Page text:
Cholesterol Drug Pulled From Market

Drug maker Bayer pulled its popular cholesterol-lowering medication off the market today amid reports of a deadly side effect.

According to the Food and Drug Administration., Bayer Pharmaceuticals voluntarily withdrew Baycol, known generically as cerivastatin, as a result of the 31 patients deaths associated with the drug over the last four years.

The drug's rare side effect, rhabdomyolysis, destroys muscle cells then releases them into the bloodstream and can cause severe muscle pain, frequently in the calves or lower back. In rare instances the effects are so severe, patients develop potentially fatal kidney or other organ failure.

Symptoms of the condition include muscle pain, weakness, tenderness, fever, dark urine, nausea and vomiting.

Particular Risks

Approved in 1997, Baycol is part of a class of cholesterol-lowering drugs called statins. Experts say rhabdomyolysis is a known side-effect of all statins.

According to Paul Doering of the University of Florida's College of Pharmacy, the drugs have remained on the market because "the positive benefits of the drug outweigh the rare frequency of occurrence."

But Baycol stands out because it has caused a significantly higher number of reported deaths, especially when used in high doses, in elderly patients, and particularly when combined with another cholesterol-lowering drug called gemfibrozil, also known as LOPID.

Doering blames the FDA's approval process for today's recall: "This recall highlights a broader problem, and that is the inability of the drug approval process to predict what the true nature of any drug is, based solely on the data required for an NDA [new drug application].

"It has taken this long for enough data to accumulate for the FDA to finally drop the ax. This begs the question: What is the threshold after which the benefits no longer outweigh the risks? The answer, of course, would depend on the drug and the disease which it treats."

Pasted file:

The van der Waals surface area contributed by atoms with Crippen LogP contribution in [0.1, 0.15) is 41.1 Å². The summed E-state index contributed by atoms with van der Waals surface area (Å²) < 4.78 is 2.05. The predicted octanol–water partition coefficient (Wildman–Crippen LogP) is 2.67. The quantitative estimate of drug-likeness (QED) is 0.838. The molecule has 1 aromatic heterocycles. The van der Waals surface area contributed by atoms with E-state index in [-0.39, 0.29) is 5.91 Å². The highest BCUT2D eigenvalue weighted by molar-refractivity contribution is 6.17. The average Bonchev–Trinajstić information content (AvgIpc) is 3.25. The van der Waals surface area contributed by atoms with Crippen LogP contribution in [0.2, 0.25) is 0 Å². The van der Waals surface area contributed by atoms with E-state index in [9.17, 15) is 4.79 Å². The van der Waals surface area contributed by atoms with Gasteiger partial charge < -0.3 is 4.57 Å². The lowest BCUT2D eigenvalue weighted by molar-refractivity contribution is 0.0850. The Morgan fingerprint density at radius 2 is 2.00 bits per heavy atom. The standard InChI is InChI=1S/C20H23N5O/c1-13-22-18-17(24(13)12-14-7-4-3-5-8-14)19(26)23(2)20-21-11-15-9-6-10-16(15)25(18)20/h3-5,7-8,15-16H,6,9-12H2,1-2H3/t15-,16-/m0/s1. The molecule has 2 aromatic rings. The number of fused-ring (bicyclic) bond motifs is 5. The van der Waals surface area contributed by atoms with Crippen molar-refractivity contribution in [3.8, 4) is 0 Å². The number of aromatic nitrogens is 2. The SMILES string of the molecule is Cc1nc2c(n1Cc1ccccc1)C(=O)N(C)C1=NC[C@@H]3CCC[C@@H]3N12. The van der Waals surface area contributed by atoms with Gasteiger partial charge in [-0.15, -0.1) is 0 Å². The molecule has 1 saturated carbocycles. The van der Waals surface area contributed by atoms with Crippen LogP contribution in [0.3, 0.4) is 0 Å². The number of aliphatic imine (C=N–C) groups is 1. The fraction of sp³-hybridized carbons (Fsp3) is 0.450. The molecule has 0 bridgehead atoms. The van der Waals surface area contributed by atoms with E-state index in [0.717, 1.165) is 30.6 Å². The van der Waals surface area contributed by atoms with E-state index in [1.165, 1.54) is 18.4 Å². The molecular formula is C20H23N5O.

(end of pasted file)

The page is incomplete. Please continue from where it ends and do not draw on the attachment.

Other Drugs Called Safer

According to Lisa Stump, associate director of pharmacy services at Yale-New Haven Hospital, "rhabdomyolysis was not reported in clinical trials with Baycol, but case reports appeared in the literature after the drug was marketed."

There are five other companies that make cholestoral lowering drugs and 13 million Americans who take them.

Doering predicts "other companies making competing products are shaking in their collective boots right now."

But Merck spokeswoman Donna Kary disagrees. She says no deaths have been associated with the company's popular statin drug Zocor.

However, warning labels about the condition are "in the literature, it's known, and we carry information about it in our label. But we haven't seen any problems associated with this."

Statins Called Generally Safe

Experts warn patients not to overreact to the recall.

"My primary concern is that patients will stop taking all statins because of fears about the safety of statins. The other statins such as Zocor and Pravachol have been shown to be safe and efficacious in excellent large outcome studies," says Dr. Colleen Conroy, vice chair of Colorado Health Sciences University.

The FDA advises patients who are taking Baycol to contact their doctors about switching to a different drug.

Experts were not immediately clear on why Baycol would differ in danger from other statins, but conjectured that it may combine differently with other drugs.

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